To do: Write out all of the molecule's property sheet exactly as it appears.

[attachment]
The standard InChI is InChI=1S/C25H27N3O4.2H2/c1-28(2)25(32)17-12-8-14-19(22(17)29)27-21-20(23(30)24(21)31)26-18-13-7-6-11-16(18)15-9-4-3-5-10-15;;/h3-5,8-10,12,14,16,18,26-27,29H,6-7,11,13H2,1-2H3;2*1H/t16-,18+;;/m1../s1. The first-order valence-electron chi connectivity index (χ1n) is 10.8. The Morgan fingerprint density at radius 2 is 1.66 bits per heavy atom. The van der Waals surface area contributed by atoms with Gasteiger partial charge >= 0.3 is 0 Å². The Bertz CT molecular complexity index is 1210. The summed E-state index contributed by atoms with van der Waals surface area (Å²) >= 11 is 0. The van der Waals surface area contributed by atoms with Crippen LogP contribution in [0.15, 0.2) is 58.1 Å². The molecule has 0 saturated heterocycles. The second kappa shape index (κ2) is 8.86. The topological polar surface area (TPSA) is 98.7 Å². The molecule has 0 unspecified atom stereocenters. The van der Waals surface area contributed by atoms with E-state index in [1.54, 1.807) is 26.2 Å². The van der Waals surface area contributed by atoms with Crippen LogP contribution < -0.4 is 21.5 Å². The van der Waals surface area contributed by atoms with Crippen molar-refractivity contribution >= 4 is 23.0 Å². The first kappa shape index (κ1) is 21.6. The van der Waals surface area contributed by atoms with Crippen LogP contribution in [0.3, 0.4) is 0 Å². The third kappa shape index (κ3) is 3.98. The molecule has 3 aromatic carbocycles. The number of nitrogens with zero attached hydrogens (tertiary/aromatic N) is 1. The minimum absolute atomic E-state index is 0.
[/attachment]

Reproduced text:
The standard InChI is InChI=1S/C25H27N3O4.2H2/c1-28(2)25(32)17-12-8-14-19(22(17)29)27-21-20(23(30)24(21)31)26-18-13-7-6-11-16(18)15-9-4-3-5-10-15;;/h3-5,8-10,12,14,16,18,26-27,29H,6-7,11,13H2,1-2H3;2*1H/t16-,18+;;/m1../s1. The first-order valence-electron chi connectivity index (χ1n) is 10.8. The Morgan fingerprint density at radius 2 is 1.66 bits per heavy atom. The van der Waals surface area contributed by atoms with Gasteiger partial charge >= 0.3 is 0 Å². The Bertz CT molecular complexity index is 1210. The summed E-state index contributed by atoms with van der Waals surface area (Å²) >= 11 is 0. The van der Waals surface area contributed by atoms with Crippen LogP contribution in [0.15, 0.2) is 58.1 Å². The molecule has 0 saturated heterocycles. The second kappa shape index (κ2) is 8.86. The topological polar surface area (TPSA) is 98.7 Å². The molecule has 0 unspecified atom stereocenters. The van der Waals surface area contributed by atoms with E-state index in [1.54, 1.807) is 26.2 Å². The van der Waals surface area contributed by atoms with Crippen LogP contribution < -0.4 is 21.5 Å². The van der Waals surface area contributed by atoms with Crippen molar-refractivity contribution >= 4 is 23.0 Å². The first kappa shape index (κ1) is 21.6. The van der Waals surface area contributed by atoms with Crippen LogP contribution in [0.3, 0.4) is 0 Å². The third kappa shape index (κ3) is 3.98. The molecule has 3 aromatic carbocycles. The number of nitrogens with zero attached hydrogens (tertiary/aromatic N) is 1. The minimum absolute atomic E-state index is 0.